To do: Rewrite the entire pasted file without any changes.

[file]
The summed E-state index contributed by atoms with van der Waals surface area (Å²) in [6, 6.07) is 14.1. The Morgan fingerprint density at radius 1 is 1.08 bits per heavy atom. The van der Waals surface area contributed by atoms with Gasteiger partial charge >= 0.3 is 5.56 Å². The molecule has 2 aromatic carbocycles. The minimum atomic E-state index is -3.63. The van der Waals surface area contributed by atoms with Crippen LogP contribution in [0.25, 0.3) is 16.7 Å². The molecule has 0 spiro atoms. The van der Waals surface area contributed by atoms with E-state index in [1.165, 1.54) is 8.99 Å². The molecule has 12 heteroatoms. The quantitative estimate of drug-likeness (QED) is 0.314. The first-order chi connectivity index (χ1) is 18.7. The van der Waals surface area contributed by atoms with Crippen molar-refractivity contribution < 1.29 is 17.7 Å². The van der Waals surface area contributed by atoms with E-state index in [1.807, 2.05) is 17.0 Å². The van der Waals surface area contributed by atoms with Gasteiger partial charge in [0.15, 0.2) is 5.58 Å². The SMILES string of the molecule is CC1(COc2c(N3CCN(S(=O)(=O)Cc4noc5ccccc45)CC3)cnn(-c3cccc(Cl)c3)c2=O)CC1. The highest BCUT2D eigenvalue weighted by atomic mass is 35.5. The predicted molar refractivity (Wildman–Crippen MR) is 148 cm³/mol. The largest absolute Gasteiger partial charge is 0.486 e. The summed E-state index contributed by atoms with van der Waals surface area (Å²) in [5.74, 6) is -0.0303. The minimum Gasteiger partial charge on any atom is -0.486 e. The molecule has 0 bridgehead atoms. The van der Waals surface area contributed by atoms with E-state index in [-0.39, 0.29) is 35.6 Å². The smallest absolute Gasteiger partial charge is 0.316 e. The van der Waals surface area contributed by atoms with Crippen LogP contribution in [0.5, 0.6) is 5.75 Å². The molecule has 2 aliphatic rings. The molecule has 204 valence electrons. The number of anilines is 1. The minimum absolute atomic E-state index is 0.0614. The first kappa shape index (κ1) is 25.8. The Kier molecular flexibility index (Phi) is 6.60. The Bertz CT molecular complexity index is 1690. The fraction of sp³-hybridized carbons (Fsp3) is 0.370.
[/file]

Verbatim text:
The summed E-state index contributed by atoms with van der Waals surface area (Å²) in [6, 6.07) is 14.1. The Morgan fingerprint density at radius 1 is 1.08 bits per heavy atom. The van der Waals surface area contributed by atoms with Gasteiger partial charge >= 0.3 is 5.56 Å². The molecule has 2 aromatic carbocycles. The minimum atomic E-state index is -3.63. The van der Waals surface area contributed by atoms with Crippen LogP contribution in [0.25, 0.3) is 16.7 Å². The molecule has 0 spiro atoms. The van der Waals surface area contributed by atoms with E-state index in [1.165, 1.54) is 8.99 Å². The molecule has 12 heteroatoms. The quantitative estimate of drug-likeness (QED) is 0.314. The first-order chi connectivity index (χ1) is 18.7. The van der Waals surface area contributed by atoms with Crippen molar-refractivity contribution < 1.29 is 17.7 Å². The van der Waals surface area contributed by atoms with E-state index in [1.807, 2.05) is 17.0 Å². The van der Waals surface area contributed by atoms with Gasteiger partial charge in [0.15, 0.2) is 5.58 Å². The SMILES string of the molecule is CC1(COc2c(N3CCN(S(=O)(=O)Cc4noc5ccccc45)CC3)cnn(-c3cccc(Cl)c3)c2=O)CC1. The highest BCUT2D eigenvalue weighted by atomic mass is 35.5. The predicted molar refractivity (Wildman–Crippen MR) is 148 cm³/mol. The largest absolute Gasteiger partial charge is 0.486 e. The summed E-state index contributed by atoms with van der Waals surface area (Å²) in [5.74, 6) is -0.0303. The minimum Gasteiger partial charge on any atom is -0.486 e. The molecule has 0 bridgehead atoms. The van der Waals surface area contributed by atoms with E-state index in [-0.39, 0.29) is 35.6 Å². The smallest absolute Gasteiger partial charge is 0.316 e. The van der Waals surface area contributed by atoms with Crippen LogP contribution in [0.5, 0.6) is 5.75 Å². The molecule has 2 aliphatic rings. The molecule has 204 valence electrons. The number of anilines is 1. The minimum absolute atomic E-state index is 0.0614. The first kappa shape index (κ1) is 25.8. The Kier molecular flexibility index (Phi) is 6.60. The Bertz CT molecular complexity index is 1690. The fraction of sp³-hybridized carbons (Fsp3) is 0.370.